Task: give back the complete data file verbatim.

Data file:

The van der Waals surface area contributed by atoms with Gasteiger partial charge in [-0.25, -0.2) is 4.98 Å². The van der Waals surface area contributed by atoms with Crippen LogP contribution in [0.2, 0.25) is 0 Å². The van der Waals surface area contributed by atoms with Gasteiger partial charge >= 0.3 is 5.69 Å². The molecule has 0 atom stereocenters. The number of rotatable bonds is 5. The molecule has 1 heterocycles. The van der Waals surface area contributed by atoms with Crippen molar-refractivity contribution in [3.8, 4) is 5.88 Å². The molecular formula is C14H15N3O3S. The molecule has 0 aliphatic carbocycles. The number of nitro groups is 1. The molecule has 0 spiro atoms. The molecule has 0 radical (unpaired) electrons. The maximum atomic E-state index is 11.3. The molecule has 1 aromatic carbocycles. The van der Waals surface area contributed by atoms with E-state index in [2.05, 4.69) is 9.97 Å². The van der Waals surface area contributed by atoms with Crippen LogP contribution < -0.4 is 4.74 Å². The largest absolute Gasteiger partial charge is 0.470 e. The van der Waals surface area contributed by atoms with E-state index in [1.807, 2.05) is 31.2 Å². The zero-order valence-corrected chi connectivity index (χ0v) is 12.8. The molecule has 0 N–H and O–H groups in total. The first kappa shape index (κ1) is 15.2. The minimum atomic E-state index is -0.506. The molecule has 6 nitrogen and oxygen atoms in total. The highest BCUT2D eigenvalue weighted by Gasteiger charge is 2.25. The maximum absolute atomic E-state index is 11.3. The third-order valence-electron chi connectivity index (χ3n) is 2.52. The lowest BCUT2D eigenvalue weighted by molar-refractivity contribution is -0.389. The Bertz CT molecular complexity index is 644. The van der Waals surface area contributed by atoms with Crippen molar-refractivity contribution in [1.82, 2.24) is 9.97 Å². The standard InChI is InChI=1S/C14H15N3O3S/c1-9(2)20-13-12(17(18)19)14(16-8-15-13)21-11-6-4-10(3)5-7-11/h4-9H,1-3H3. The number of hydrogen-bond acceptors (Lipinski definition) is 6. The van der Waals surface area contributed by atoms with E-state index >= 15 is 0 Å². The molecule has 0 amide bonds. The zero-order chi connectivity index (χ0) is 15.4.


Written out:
The van der Waals surface area contributed by atoms with Gasteiger partial charge in [-0.25, -0.2) is 4.98 Å². The van der Waals surface area contributed by atoms with Crippen LogP contribution in [0.2, 0.25) is 0 Å². The van der Waals surface area contributed by atoms with Gasteiger partial charge >= 0.3 is 5.69 Å². The molecule has 0 atom stereocenters. The number of rotatable bonds is 5. The molecule has 1 heterocycles. The van der Waals surface area contributed by atoms with Crippen molar-refractivity contribution in [3.8, 4) is 5.88 Å². The molecular formula is C14H15N3O3S. The molecule has 0 aliphatic carbocycles. The number of nitro groups is 1. The molecule has 0 spiro atoms. The molecule has 0 radical (unpaired) electrons. The maximum atomic E-state index is 11.3. The molecule has 1 aromatic carbocycles. The van der Waals surface area contributed by atoms with E-state index in [2.05, 4.69) is 9.97 Å². The van der Waals surface area contributed by atoms with Crippen LogP contribution < -0.4 is 4.74 Å². The largest absolute Gasteiger partial charge is 0.470 e. The van der Waals surface area contributed by atoms with E-state index in [1.807, 2.05) is 31.2 Å². The zero-order valence-corrected chi connectivity index (χ0v) is 12.8. The molecule has 0 N–H and O–H groups in total. The first kappa shape index (κ1) is 15.2. The minimum atomic E-state index is -0.506. The molecule has 6 nitrogen and oxygen atoms in total. The highest BCUT2D eigenvalue weighted by Gasteiger charge is 2.25. The maximum absolute atomic E-state index is 11.3. The third-order valence-electron chi connectivity index (χ3n) is 2.52. The lowest BCUT2D eigenvalue weighted by molar-refractivity contribution is -0.389. The Bertz CT molecular complexity index is 644. The van der Waals surface area contributed by atoms with Crippen molar-refractivity contribution in [1.82, 2.24) is 9.97 Å². The standard InChI is InChI=1S/C14H15N3O3S/c1-9(2)20-13-12(17(18)19)14(16-8-15-13)21-11-6-4-10(3)5-7-11/h4-9H,1-3H3. The number of hydrogen-bond acceptors (Lipinski definition) is 6. The van der Waals surface area contributed by atoms with E-state index >= 15 is 0 Å². The molecule has 0 amide bonds. The zero-order chi connectivity index (χ0) is 15.4.